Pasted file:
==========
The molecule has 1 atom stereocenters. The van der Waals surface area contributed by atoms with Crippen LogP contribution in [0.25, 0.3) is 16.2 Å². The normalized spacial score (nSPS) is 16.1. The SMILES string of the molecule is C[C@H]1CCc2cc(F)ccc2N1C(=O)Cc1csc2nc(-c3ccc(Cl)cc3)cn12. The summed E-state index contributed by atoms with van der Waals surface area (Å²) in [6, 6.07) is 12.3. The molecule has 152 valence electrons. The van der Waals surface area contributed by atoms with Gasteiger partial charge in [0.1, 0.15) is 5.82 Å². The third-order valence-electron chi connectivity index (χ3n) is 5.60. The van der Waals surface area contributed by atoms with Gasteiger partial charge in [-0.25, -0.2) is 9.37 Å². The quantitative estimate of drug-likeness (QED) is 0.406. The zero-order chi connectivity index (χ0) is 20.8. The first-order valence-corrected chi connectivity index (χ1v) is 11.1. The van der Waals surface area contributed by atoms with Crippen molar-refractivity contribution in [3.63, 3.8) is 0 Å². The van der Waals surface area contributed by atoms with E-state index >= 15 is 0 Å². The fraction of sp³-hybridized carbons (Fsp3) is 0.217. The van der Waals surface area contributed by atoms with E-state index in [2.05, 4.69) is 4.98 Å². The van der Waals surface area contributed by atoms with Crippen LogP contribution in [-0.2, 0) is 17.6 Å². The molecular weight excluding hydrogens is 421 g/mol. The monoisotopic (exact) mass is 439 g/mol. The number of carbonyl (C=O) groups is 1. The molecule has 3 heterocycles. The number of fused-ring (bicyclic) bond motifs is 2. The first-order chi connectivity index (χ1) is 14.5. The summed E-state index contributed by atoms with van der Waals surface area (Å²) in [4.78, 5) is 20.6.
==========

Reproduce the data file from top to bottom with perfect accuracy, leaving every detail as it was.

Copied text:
The molecule has 1 atom stereocenters. The van der Waals surface area contributed by atoms with Crippen LogP contribution in [0.25, 0.3) is 16.2 Å². The normalized spacial score (nSPS) is 16.1. The SMILES string of the molecule is C[C@H]1CCc2cc(F)ccc2N1C(=O)Cc1csc2nc(-c3ccc(Cl)cc3)cn12. The summed E-state index contributed by atoms with van der Waals surface area (Å²) in [6, 6.07) is 12.3. The molecule has 152 valence electrons. The van der Waals surface area contributed by atoms with Gasteiger partial charge in [0.1, 0.15) is 5.82 Å². The third-order valence-electron chi connectivity index (χ3n) is 5.60. The van der Waals surface area contributed by atoms with Gasteiger partial charge in [-0.25, -0.2) is 9.37 Å². The quantitative estimate of drug-likeness (QED) is 0.406. The zero-order chi connectivity index (χ0) is 20.8. The first-order valence-corrected chi connectivity index (χ1v) is 11.1. The van der Waals surface area contributed by atoms with Crippen molar-refractivity contribution in [3.63, 3.8) is 0 Å². The van der Waals surface area contributed by atoms with E-state index >= 15 is 0 Å². The fraction of sp³-hybridized carbons (Fsp3) is 0.217. The van der Waals surface area contributed by atoms with E-state index in [2.05, 4.69) is 4.98 Å². The van der Waals surface area contributed by atoms with Crippen LogP contribution in [-0.2, 0) is 17.6 Å². The molecular weight excluding hydrogens is 421 g/mol. The monoisotopic (exact) mass is 439 g/mol. The number of carbonyl (C=O) groups is 1. The molecule has 3 heterocycles. The number of fused-ring (bicyclic) bond motifs is 2. The first-order chi connectivity index (χ1) is 14.5. The summed E-state index contributed by atoms with van der Waals surface area (Å²) in [4.78, 5) is 20.6.